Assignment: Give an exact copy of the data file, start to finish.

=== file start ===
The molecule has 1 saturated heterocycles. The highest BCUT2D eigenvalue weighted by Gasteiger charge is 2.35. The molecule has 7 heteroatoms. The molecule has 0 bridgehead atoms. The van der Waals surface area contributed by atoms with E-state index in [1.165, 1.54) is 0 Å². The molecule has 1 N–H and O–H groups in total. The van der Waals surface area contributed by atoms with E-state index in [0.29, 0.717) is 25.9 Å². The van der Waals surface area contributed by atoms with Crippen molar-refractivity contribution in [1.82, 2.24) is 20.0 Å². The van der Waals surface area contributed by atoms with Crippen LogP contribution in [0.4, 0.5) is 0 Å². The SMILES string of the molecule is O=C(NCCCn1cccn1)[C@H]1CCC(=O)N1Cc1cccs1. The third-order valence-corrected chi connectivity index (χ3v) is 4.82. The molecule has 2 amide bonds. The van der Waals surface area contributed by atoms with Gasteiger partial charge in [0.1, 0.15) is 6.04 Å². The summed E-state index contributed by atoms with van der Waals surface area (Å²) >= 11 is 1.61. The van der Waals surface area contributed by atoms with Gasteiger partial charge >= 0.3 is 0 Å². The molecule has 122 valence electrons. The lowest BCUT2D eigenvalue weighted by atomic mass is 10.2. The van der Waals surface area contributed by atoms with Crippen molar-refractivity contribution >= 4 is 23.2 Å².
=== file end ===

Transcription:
The molecule has 1 saturated heterocycles. The highest BCUT2D eigenvalue weighted by Gasteiger charge is 2.35. The molecule has 7 heteroatoms. The molecule has 0 bridgehead atoms. The van der Waals surface area contributed by atoms with E-state index in [1.165, 1.54) is 0 Å². The molecule has 1 N–H and O–H groups in total. The van der Waals surface area contributed by atoms with E-state index in [0.29, 0.717) is 25.9 Å². The van der Waals surface area contributed by atoms with Crippen molar-refractivity contribution in [1.82, 2.24) is 20.0 Å². The van der Waals surface area contributed by atoms with Crippen LogP contribution in [0.4, 0.5) is 0 Å². The SMILES string of the molecule is O=C(NCCCn1cccn1)[C@H]1CCC(=O)N1Cc1cccs1. The third-order valence-corrected chi connectivity index (χ3v) is 4.82. The molecule has 2 amide bonds. The van der Waals surface area contributed by atoms with Gasteiger partial charge in [0.1, 0.15) is 6.04 Å². The summed E-state index contributed by atoms with van der Waals surface area (Å²) >= 11 is 1.61. The van der Waals surface area contributed by atoms with Gasteiger partial charge >= 0.3 is 0 Å². The molecule has 122 valence electrons. The lowest BCUT2D eigenvalue weighted by atomic mass is 10.2. The van der Waals surface area contributed by atoms with Crippen molar-refractivity contribution >= 4 is 23.2 Å².